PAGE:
> > absolutely no
> > > > sanity checking.
> > > >
> > > > As far as I know, so long as you aren't using the
> > interaction term
> > > > to model cross-group differences (which is what introduces the
> > > > potential for differences in residual variation), you should be
> > > > okay.
> > > >
> > > > Glenn
> > > >
> > > > Glenn Hoetker
> > > > Assistant Profess of Strategy
> > > > College of Business
> > > > University of Illinois at Urbana-Champaign ghoetker@uiuc.edu
> > > >
> > > >
> > > > -----Original Message-----
> > > > From: owner-statalist@hsphsun2.harvard.edu
> > > > [mailto:owner-statalist@hsphsun2.harvard.edu] On Behalf Of
> > > > Richard Williams
> > > > Sent: Saturday, March 19, 2005 11:51 AM
> > > > To: statalist@hsphsun2.harvard.edu
> > > > Subject: Re: st: Interaction terms in a logit model
> > > >
> > > > At 10:00 PM 3/18/2005 -0800, Daniel Schneider wrote:
> > > > >Dear List,
> > > > >
> > > > >I have read the articles by Norton, Wang, Ai (2004) as
> > well as their
> > > > >more theoretical paper (Ai & Norton (2000)) and I am
> > aware of other
> > > > >literature describing the same problem. I think I understood the
> > > > >theoretical problems and reasoning behind their approach, but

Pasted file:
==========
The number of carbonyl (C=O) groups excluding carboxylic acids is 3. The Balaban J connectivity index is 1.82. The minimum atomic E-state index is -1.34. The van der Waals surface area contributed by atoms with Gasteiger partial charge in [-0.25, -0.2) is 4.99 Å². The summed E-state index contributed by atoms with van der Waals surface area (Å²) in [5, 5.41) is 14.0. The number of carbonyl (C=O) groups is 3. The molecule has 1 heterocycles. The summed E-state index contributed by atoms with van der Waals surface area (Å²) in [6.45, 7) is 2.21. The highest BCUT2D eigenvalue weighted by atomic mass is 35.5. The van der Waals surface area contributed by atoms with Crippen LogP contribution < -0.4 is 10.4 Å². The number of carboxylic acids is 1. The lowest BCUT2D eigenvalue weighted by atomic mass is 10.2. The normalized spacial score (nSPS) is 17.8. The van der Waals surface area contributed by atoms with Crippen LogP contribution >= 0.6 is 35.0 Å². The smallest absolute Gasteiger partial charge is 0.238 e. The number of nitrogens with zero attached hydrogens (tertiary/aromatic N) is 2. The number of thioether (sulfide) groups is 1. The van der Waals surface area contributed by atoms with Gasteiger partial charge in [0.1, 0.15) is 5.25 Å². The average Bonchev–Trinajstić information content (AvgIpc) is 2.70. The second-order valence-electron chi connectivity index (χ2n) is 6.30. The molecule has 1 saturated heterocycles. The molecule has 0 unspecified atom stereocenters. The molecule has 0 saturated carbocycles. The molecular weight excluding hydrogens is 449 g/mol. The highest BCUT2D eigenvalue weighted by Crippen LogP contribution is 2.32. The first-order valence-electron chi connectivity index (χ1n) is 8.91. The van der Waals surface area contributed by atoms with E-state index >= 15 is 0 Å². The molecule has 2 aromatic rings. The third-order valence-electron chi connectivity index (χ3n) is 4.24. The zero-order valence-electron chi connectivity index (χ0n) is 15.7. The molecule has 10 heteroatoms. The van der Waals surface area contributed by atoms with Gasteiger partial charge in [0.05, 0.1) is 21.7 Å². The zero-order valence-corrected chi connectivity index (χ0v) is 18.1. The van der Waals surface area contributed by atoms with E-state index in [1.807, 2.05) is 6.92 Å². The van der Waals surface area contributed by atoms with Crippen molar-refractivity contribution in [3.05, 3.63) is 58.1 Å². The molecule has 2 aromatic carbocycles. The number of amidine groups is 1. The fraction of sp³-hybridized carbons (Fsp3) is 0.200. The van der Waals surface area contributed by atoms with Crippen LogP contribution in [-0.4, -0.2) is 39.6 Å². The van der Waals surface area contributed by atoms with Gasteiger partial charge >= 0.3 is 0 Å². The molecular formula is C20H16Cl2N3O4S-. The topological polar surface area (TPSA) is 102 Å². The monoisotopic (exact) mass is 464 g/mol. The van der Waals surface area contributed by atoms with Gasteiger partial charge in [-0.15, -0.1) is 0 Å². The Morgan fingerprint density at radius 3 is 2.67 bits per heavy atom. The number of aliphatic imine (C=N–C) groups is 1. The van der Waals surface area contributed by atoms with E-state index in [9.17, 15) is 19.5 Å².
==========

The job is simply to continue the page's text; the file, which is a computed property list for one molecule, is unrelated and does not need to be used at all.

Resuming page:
> > > > >unfortunately I really have a hard time of really
> > > > understanding what I
> > > > >have to do when I use interaction terms in a logit regression.
> > > >
> > > > Daniel, could you provide more precise citations for the
> > > > articles you are
> > > > mentioning?  I'd be curious to read more about what they say.
> > > >
> > > > Not having read these papers, I don't know specifically what
> > > > your concern
> > > > is, but Paul Allison's "Comparing Logit and Probit
> > > > Coefficients Across
> > > > Groups," SOCIOLOGICAL METHODS & RESEARCH, Vol. 28 No. 2,
> > > > November 1999
> > > > 186-208, may be worth a look.  Here is the abstract:
> > > >
> > > > "In logit and probit regression analysis, a common practice
> > > > is to estimate
> > > > separate models for two or more groups and then compare
> > > > coefficients across
> > > > groups. An equivalent method is to test for interactions
> > > > between particular
> > > > predictors and dummy (indicator) variables representing the
> > > > groups. Both
> > > >
> > > > methods may lead to invalid conclusions if residual
> > variation differs
> > > > across groups. New tests are proposed that adjust for unequal
> > > > residual
> > > > variation."
> > > >
> > > >
> > > > -------------------------------------------
> > > > Richard Williams, Notre Dame Dept of Sociology
> > > > OFFICE: (574)631-6668, (574)631-6463
> > > > FAX:    (574)288-4373
> > > > HOME:   (574)289-5227
> > > > EMAIL:  Richard.A.Williams.5@ND.Edu
> > > > WWW (personal):    http://www.nd.edu/~rwilliam
> > > > WWW (department):    http://www.nd.edu/~soc
> > > >